The Prairie-Pothole Region of North America—a vast expanse of grasslands, or prairies, interspersed with shallow wetlands, or potholes—stretches across Iowa, Minnesota, and the Dakotas in the United States and north through Saskatchewan and Alberta in Canada. These wetland formations, left behind by receding glaciers thousands of years ago, are home to many animal species, including more than half of all migratory waterfowl in North America, and play a key role in controlling flooding by absorbing rain surges, snowmelt, and floodwaters.
The study of how wetlands interact with one another and other water systems is a thriving area of research, especially because it helps inform public policy. For example, the federal Clean Water Act is intended to protect the integrity of “navigable waters”; Clean Water Act regulatory protections have often been interpreted to apply specifically to those wetlands that may affect traditional navigable waters.
To better understand the relationship between wetlands and water flowing into streams, Brooks et al. zeroed in on the Pipestem Creek watershed in North Dakota. The team collected water samples over a 2-year period (2014–2015) in prairie-pothole wetlands and a nearby stream and compared them to data detected by NASA’s Landsat satellite over the same time period.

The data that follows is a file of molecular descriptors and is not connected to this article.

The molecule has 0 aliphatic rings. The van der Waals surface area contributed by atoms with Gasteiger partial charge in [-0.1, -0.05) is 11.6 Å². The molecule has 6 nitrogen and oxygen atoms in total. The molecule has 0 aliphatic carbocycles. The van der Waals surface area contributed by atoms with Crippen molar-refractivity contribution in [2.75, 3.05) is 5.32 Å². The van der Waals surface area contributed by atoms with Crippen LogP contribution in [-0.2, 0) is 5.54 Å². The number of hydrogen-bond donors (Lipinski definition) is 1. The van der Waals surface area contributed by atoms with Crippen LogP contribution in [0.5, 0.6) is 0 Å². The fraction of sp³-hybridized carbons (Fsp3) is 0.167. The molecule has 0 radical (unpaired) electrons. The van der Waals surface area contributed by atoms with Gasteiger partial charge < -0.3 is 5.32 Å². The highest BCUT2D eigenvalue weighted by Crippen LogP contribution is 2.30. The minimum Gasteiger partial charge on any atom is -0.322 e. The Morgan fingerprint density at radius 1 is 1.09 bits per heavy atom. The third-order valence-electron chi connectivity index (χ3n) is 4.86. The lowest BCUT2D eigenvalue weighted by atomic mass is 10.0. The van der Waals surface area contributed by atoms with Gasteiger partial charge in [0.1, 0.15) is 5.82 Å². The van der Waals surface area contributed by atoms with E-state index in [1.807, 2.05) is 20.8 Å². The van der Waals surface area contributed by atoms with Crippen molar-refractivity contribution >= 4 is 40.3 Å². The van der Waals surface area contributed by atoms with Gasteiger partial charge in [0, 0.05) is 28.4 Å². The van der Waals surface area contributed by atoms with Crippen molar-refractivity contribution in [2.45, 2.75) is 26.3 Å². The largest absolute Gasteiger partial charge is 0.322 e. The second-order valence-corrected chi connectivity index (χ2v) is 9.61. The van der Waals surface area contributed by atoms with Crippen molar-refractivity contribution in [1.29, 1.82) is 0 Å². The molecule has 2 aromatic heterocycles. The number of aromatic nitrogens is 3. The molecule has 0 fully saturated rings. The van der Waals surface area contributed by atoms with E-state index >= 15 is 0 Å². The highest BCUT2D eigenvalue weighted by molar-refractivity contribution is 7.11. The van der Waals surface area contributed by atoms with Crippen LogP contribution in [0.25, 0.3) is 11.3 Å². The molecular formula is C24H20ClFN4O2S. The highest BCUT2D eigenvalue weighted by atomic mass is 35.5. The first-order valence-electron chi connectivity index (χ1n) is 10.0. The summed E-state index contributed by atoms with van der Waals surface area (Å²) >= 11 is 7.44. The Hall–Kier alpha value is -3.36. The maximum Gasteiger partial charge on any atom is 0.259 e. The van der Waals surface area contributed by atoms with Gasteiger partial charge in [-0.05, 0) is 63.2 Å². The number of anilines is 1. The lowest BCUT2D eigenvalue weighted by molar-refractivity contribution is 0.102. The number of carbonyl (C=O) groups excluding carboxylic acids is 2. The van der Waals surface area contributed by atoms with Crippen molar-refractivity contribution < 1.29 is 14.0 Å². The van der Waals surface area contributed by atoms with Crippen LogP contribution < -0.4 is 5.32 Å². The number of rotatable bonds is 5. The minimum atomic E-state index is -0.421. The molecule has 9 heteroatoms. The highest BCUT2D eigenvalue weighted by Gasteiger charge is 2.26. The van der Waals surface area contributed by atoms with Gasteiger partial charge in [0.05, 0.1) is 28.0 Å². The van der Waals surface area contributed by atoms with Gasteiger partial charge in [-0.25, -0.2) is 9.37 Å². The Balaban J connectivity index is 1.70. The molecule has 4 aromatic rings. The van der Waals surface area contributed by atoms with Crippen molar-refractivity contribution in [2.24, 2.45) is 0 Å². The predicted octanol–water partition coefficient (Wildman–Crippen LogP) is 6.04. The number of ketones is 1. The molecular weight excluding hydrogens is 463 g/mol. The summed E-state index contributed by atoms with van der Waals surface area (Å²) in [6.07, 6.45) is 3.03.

Chemical signatures left behind by hydrogen and oxygen isotopes during the evaporation process (called isotopic evaporation signals) allowed the researchers to trace back the water’s path. From this, they were able to estimate how much the wetlands collectively contribute to the stream’s flow, as well as how large the water’s surface area would need to be to generate such a signal. Their findings indicated that the wetlands near Pipestem Creek contribute to the stream’s flow throughout the summer and that sections of the stream occasionally become disconnected.
This study demonstrates an innovative new approach to estimating wetlands’ impact on surrounding aquatic systems and tracing the pathways of surface-level water and groundwater. By combining isotopic measurements of water samples collected in the field with satellite data and perhaps incorporating additional types of data, scientists can continue to build a richer understanding of wetland water systems—and hopefully help improve the management of these ecosystems. (Water Resources Research, https://doi.org/10.1002/2017WR021016, 2018)
—Sarah Witman, Freelance Writer